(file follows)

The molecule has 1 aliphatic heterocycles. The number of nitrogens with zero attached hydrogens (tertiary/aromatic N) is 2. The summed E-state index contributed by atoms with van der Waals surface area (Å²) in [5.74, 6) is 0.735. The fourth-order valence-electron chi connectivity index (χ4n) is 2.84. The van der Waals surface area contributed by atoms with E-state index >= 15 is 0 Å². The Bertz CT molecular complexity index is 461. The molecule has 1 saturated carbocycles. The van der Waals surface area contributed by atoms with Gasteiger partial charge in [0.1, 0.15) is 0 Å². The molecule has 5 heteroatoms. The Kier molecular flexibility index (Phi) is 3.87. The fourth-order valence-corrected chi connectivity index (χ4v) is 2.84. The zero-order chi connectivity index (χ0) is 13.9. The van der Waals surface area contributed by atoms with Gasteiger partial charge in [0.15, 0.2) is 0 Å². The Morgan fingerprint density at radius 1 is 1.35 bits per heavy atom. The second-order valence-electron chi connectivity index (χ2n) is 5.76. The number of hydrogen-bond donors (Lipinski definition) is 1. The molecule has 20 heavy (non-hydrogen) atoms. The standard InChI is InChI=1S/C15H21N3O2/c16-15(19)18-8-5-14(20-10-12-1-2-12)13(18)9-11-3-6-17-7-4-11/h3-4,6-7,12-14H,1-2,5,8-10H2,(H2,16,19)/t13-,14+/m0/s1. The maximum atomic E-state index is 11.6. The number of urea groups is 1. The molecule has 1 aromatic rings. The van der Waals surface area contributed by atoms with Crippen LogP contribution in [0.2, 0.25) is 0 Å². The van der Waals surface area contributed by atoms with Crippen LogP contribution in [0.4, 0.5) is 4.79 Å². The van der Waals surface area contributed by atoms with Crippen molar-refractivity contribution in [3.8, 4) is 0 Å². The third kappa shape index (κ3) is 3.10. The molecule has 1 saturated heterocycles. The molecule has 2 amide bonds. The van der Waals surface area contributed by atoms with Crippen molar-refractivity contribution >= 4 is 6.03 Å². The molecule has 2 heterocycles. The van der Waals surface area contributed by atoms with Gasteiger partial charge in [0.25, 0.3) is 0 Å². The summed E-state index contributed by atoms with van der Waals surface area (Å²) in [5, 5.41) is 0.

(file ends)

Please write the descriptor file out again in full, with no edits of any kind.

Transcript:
The molecule has 1 aliphatic heterocycles. The number of nitrogens with zero attached hydrogens (tertiary/aromatic N) is 2. The summed E-state index contributed by atoms with van der Waals surface area (Å²) in [5.74, 6) is 0.735. The fourth-order valence-electron chi connectivity index (χ4n) is 2.84. The van der Waals surface area contributed by atoms with E-state index >= 15 is 0 Å². The Bertz CT molecular complexity index is 461. The molecule has 1 saturated carbocycles. The van der Waals surface area contributed by atoms with Gasteiger partial charge in [0.1, 0.15) is 0 Å². The molecule has 5 heteroatoms. The Kier molecular flexibility index (Phi) is 3.87. The fourth-order valence-corrected chi connectivity index (χ4v) is 2.84. The zero-order chi connectivity index (χ0) is 13.9. The van der Waals surface area contributed by atoms with Gasteiger partial charge in [0.15, 0.2) is 0 Å². The Morgan fingerprint density at radius 1 is 1.35 bits per heavy atom. The second-order valence-electron chi connectivity index (χ2n) is 5.76. The number of hydrogen-bond donors (Lipinski definition) is 1. The molecule has 20 heavy (non-hydrogen) atoms. The standard InChI is InChI=1S/C15H21N3O2/c16-15(19)18-8-5-14(20-10-12-1-2-12)13(18)9-11-3-6-17-7-4-11/h3-4,6-7,12-14H,1-2,5,8-10H2,(H2,16,19)/t13-,14+/m0/s1. The maximum atomic E-state index is 11.6. The number of urea groups is 1. The molecule has 1 aromatic rings. The van der Waals surface area contributed by atoms with Crippen LogP contribution in [0.2, 0.25) is 0 Å². The van der Waals surface area contributed by atoms with Crippen LogP contribution in [0.4, 0.5) is 4.79 Å². The van der Waals surface area contributed by atoms with Crippen molar-refractivity contribution in [3.8, 4) is 0 Å². The third kappa shape index (κ3) is 3.10. The molecule has 1 saturated heterocycles. The molecule has 2 amide bonds. The van der Waals surface area contributed by atoms with Crippen molar-refractivity contribution >= 4 is 6.03 Å². The molecule has 2 heterocycles. The van der Waals surface area contributed by atoms with Gasteiger partial charge in [0.25, 0.3) is 0 Å². The summed E-state index contributed by atoms with van der Waals surface area (Å²) in [5, 5.41) is 0.